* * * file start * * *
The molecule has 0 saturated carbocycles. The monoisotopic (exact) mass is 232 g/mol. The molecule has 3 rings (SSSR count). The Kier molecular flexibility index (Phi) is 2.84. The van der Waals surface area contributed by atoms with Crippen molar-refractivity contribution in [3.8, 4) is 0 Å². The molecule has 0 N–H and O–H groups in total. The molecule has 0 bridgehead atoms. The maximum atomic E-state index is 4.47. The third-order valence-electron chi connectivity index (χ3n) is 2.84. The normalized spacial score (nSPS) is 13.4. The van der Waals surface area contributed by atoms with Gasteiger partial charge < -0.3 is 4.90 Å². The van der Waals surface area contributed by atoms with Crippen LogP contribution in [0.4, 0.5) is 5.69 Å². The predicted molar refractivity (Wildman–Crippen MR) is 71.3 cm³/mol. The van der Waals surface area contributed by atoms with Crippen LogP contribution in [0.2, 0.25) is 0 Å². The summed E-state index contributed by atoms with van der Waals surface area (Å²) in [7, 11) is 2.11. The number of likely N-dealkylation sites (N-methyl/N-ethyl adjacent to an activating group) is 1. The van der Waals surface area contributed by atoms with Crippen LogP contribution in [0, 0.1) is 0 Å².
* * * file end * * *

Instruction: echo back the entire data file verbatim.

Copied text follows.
The molecule has 0 saturated carbocycles. The monoisotopic (exact) mass is 232 g/mol. The molecule has 3 rings (SSSR count). The Kier molecular flexibility index (Phi) is 2.84. The van der Waals surface area contributed by atoms with Crippen molar-refractivity contribution in [3.8, 4) is 0 Å². The molecule has 0 N–H and O–H groups in total. The molecule has 0 bridgehead atoms. The maximum atomic E-state index is 4.47. The third-order valence-electron chi connectivity index (χ3n) is 2.84. The normalized spacial score (nSPS) is 13.4. The van der Waals surface area contributed by atoms with Gasteiger partial charge < -0.3 is 4.90 Å². The van der Waals surface area contributed by atoms with Crippen LogP contribution in [0.4, 0.5) is 5.69 Å². The predicted molar refractivity (Wildman–Crippen MR) is 71.3 cm³/mol. The van der Waals surface area contributed by atoms with Crippen LogP contribution in [0.2, 0.25) is 0 Å². The summed E-state index contributed by atoms with van der Waals surface area (Å²) in [7, 11) is 2.11. The number of likely N-dealkylation sites (N-methyl/N-ethyl adjacent to an activating group) is 1. The van der Waals surface area contributed by atoms with Crippen LogP contribution in [0, 0.1) is 0 Å².